Surgical Outcomes in Patients With Extratemporal Epilepsy and Subtle or Normal Magnetic Resonance Imaging Findings

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Surgery is an important therapeutic option in patients with medically refractory epilepsy. The combination of an extratemporal epileptic focus and nonlesional magnetic resonance imaging (MRI) was often believed to portend a poor outcome.


To investigate the outcome and analyze potential prognostic predictors in patients without lesions on MRI who underwent extratemporal resections.


Clinical, presurgical evaluation, invasive monitoring, and postoperative data of patients with high-resolution MRI that was initially reported as nonlesional were reviewed. Patients were reclassified as MRI-positive if an MRI abnormality related to the epilepsy was revealed at the multidisciplinary presurgical patient management conference, or as MRI-negative if imaging remained normal or revealed incidental findings.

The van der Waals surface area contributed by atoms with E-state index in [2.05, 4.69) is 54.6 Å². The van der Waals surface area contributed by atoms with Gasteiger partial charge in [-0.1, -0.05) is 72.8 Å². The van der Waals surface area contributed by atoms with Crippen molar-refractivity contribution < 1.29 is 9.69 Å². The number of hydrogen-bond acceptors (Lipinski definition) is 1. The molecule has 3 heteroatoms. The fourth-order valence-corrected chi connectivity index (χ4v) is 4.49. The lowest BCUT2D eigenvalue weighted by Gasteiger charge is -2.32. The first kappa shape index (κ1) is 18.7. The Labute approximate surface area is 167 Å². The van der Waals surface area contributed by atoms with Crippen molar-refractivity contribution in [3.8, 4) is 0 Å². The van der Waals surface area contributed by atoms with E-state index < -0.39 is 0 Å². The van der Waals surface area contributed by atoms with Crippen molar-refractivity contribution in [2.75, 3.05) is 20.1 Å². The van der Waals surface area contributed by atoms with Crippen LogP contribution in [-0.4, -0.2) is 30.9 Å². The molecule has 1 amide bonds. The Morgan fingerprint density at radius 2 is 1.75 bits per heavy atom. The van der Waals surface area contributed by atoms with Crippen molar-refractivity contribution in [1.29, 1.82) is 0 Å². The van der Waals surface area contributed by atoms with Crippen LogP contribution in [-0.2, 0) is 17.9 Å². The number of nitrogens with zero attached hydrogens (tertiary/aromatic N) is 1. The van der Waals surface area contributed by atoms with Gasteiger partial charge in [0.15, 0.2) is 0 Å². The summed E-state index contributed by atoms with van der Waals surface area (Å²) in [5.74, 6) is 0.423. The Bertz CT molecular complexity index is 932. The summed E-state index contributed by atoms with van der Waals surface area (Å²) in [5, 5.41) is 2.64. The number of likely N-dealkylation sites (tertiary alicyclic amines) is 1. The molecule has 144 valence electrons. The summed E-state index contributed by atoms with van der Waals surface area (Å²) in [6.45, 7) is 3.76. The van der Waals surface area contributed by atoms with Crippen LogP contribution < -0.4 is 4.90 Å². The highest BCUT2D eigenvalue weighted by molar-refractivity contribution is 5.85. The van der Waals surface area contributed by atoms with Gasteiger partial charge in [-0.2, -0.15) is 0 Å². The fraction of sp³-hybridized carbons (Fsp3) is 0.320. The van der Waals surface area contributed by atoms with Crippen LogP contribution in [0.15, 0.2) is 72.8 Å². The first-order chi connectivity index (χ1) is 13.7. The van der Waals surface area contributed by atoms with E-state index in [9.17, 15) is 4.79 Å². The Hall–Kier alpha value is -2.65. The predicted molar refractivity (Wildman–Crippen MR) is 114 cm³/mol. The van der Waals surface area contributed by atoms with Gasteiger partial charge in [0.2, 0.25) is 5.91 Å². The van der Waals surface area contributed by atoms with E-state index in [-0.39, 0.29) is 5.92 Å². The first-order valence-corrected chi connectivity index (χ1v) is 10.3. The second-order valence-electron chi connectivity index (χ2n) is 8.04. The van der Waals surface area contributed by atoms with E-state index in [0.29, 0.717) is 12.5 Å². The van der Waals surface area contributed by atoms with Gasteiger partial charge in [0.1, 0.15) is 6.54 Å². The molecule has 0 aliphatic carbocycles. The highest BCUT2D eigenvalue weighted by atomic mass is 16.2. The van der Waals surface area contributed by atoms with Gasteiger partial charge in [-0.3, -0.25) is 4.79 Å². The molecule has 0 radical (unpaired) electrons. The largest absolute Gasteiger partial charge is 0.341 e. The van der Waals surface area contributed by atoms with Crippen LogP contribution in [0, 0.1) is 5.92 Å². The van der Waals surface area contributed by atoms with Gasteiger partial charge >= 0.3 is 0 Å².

Sixty patients were identified; 72% were MRI-negative. In the original cohort, the median seizure-free duration was 1.32 years (95% confidence interval [CI], 0.16-2.0); probability of seizure freedom at 2 years was 36% (95% CI, 30%–43%). In the MRI-negative group, the median seizure-free duration was 1.52 years (95% CI, 0.12-5.17); probability of seizure freedom at 2 years was 42% (95% CI, 33%–50%). Complete resection of ictal onset areas and absence of acute postoperative seizures were significantly associated with longer seizure freedom (risk ratio 4.9, P = .004; 95% CI, 1.6-16.7 and 22.1, P < .001; 95% CI, 5.9-94.7, respectively).


Among patients with medically refractory MRI nonlesional extratemporal epilepsy, detailed evaluation and subsequent resection leads to seizure freedom in 42% of patients at 2 years.


APOS, acute postoperative seizure


CI, confidence interval


EEG, electroencephalography


FCD, focal cortical dysplasia


PET, positron emission tomography


PMC, patient management conference


VNS, vagal nerve stimulator

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